Raffe, W.L., Tamassia, M., Zambetta, F., Li, X. & Mueller, F.F. 2015, 'Enhancing theme park experiences through adaptive cyber-physical play', 2015 IEEE Conference on Computational Intelligence and Games (CIG), IEEE Symposium on Computational Intelligence and Games, IEEE, Tainan, Taiwan, pp. 503-510.View/Download from: UTS OPUS or Publisher's site
© 2015 IEEE. In this vision paper we explore the potential for enhancing theme parks through the introduction of adaptive cyber-physical attractions. That is, some physical attraction that is controlled by a digital system, which takes participants' actions as input and, in turn, alters the participants' experiences. This paper is thus divided into three main parts; 1) a look at the types of attractions that a typical theme park may offer and, from this, the identification of a gap in an agency versus structure spectrum that recent research and industry developments are starting to fill; 2) a discussion of the advantages that cyber-physical play has in filling this gap and a few examples of envisioned future attractions; and 3) how such cyber-physical play can uniquely allow for adaptive attractions, whereby the physical attraction is personalized to suit the capabilities or preferences of the current attraction participants, as well as some foreseeable design considerations and challenges in doing so. Through the combination of these three parts, we hope to promote further research into augmenting theme parks with adaptive cyber-physical play attractions.
Raffe, W.L., Tamassia, M., Zambetta, F., Li, X., Pell, S.J. & Mueller, F.F. 2015, 'Player-computer interaction features for designing digital play experiences across six degrees of water contact', Proceedings of the 2015 Annual Symposium on Computer-Human Interaction in Play, Annual Symposium on Computer-Human Interaction in Play, ACM, London, United Kingdom, pp. 295-306.View/Download from: UTS OPUS or Publisher's site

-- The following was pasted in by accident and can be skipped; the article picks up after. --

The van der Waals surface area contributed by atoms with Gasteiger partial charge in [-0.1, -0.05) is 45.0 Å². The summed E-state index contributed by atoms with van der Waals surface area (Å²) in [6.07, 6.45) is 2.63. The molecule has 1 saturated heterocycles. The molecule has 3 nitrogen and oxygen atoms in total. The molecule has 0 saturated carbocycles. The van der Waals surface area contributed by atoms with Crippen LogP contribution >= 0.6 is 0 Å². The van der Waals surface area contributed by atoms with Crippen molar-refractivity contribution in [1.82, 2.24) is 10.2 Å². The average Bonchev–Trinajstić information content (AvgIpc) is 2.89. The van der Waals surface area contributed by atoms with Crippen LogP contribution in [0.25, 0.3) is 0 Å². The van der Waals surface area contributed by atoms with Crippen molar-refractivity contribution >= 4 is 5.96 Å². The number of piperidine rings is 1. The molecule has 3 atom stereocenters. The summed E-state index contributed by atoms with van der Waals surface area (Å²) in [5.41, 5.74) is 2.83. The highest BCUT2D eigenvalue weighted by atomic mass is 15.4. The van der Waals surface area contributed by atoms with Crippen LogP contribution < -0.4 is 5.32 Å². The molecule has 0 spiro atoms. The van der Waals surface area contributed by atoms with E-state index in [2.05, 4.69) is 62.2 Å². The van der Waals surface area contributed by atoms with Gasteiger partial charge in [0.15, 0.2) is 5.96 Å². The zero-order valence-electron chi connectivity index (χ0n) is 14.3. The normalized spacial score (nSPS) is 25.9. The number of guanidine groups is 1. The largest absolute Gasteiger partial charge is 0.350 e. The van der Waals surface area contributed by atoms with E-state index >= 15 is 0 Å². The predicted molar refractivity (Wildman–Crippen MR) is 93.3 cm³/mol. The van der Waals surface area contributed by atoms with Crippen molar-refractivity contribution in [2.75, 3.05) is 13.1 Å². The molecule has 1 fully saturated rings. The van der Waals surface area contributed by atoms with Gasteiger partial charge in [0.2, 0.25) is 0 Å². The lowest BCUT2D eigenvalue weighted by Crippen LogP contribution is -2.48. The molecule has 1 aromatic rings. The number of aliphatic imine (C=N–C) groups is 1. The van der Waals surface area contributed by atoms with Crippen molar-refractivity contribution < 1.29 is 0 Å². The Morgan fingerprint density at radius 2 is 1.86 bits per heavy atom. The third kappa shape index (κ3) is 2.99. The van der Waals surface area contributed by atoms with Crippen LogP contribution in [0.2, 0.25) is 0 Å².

© 2015 ACM. Physical games involving the use of water or that are played in a water environment can be found in many cultures throughout history. However, these experiences have yet to see much benefit from advancements in digital technology. With advances in interactive technology that is waterproof, we see a great potential for digital water play. This paper provides a guide for commencing projects that aim to design and develop digital water-play experiences. A series of interaction features are provided as a result of reflecting on prior work as well as our own practice in designing playful experiences for water environments. These features are examined in terms of the effect that water has on them in relation to a taxonomy of six degrees of water contact, ranging from the player being in the vicinity of water to them being completely underwater. The intent of this paper is to prompt forward thinking in the prototype design phase of digital water-play experiences, allowing designers to learn and gain inspiration from similar past projects before development begins.
Tamassia, M., Zambetta, F., Raffe, W. & Li, X. 2015, 'Learning options for an MDP from demonstrations', Lecture Notes in Computer Science (including subseries Lecture Notes in Artificial Intelligence and Lecture Notes in Bioinformatics), Australasian Conference on Artificial Life and Computational Intelligence, Springer, Newcastle, NSW, Australia, pp. 226-242.View/Download from: UTS OPUS
© Springer International Publishing Switzerland 2015. The options framework provides a foundation to use hierarchical actions in reinforcement learning. An agent using options, along with primitive actions, at any point in time can decide to perform a macro-action made out of many primitive actions rather than a primitive action. Such macro-actions can be hand-crafted or learned. There has been previous work on learning them by exploring the environment. Here we take a different perspective and present an approach to learn options from a set of experts demonstrations. Empirical results are also presented in a similar setting to the one used in other works in this area.
Raffe, W.L., Zambetta, F. & Li, X. 2013, 'Neuroevolution of content layout in the PCG: Angry bots video game', 2013 IEEE Congress on Evolutionary Computation, CEC 2013, IEEE Congress on Evolutionary Computation, IEEE, Cancun, Mexico, pp. 673-680.View/Download from: UTS OPUS or Publisher's site